Researching the different types of website hosting. Who has the time?

Yet you know uninformed decisions are more likely to be wrong and so end up taking more time. Not to mention the financial cost of rectifying mistakes.

To make matters worse, researching website hosting can be very confusing, especially if you’re new to website management. Although they try their best, most host providers can’t avoid writing in tech gibberish.

And that’s probably why you’re here – to understand the different types of website hosting available. Well, congratulations – you’re in the right place!

To make this easy we start with what we believe is the best choice of website hosting for most businesses and nonprofits today. If you’re happy to be guided by our hard-earned experience this is all you need.

In case you want to know more we explore other types of website hosting below. But as you will see, the cheap options often end up being more expensive, just as skipping research typically ends up taking more time.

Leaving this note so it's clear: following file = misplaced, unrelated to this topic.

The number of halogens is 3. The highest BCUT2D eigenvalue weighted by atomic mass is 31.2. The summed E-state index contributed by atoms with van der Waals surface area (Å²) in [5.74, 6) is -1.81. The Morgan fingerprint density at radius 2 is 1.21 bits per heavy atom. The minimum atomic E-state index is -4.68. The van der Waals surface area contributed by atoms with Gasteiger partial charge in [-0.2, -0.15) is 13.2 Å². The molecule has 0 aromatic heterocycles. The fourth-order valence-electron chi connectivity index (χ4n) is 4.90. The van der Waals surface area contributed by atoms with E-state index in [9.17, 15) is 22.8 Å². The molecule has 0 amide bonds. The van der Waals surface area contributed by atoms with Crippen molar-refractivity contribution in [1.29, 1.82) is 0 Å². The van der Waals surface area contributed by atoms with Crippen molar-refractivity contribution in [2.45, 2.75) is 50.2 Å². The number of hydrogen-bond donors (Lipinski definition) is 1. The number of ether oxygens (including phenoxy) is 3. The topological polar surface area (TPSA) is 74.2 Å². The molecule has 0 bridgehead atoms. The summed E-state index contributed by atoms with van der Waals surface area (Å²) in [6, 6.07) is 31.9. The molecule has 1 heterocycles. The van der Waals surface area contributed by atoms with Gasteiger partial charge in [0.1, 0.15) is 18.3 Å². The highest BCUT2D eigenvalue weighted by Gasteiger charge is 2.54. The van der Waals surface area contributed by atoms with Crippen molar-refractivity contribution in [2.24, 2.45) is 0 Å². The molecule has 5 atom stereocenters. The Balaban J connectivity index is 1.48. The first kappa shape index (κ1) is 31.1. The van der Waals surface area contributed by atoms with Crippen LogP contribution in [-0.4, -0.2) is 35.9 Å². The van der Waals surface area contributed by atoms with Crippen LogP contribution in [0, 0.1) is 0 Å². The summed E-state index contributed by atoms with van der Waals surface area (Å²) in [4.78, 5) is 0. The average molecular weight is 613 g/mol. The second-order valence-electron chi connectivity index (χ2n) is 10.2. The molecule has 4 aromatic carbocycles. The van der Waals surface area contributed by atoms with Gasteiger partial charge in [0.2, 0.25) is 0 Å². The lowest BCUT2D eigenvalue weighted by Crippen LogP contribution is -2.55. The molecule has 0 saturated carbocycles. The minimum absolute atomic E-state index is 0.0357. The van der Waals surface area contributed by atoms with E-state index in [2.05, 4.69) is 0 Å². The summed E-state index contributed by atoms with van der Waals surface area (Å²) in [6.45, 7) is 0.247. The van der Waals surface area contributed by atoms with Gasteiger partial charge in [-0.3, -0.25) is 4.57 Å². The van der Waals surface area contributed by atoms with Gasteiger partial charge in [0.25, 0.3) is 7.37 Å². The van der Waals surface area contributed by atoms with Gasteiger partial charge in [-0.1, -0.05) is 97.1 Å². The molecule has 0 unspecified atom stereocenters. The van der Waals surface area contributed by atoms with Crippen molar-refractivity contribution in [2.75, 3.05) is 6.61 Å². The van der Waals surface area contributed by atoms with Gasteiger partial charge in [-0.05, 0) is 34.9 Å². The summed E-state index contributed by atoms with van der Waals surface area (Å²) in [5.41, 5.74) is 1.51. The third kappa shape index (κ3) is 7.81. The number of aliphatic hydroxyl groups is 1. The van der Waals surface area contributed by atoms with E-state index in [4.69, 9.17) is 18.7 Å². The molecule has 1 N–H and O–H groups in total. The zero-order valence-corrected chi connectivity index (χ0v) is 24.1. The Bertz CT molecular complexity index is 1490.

So (drum roll), here is our recommendation for hosting your website:

Managed cloud hosting – Your best option from the different types of website hosting available

When all things are considered – cost, performance, security, reliability and ease of use – managed cloud hosting is the best website hosting type for most business and nonprofit websites today.

You can learn why your choice of website host matters later in this article. Right now, let’s see why managed cloud hosting is your best option.

Managed cloud hosting is actually a combination of two separate things – cloud hosting and managed hosting. Let’s start with cloud hosting.

Your website host provides the servers where your website lives. Other hosting options plonk your website on one data centre ideally located (if available) close to your audience (assuming your audience isn’t dispersed over a broad geographic area).

Cloud hosting takes a different approach.

With cloud hosting your website is housed on a global network of computers.

This brings two highly desirable advantages:

  1. Your website loads really quickly no matter where an audience member is located when accessing it
  2. A server error is less likely to result in your website being unavailable to your audience, as other servers in the network automatically step in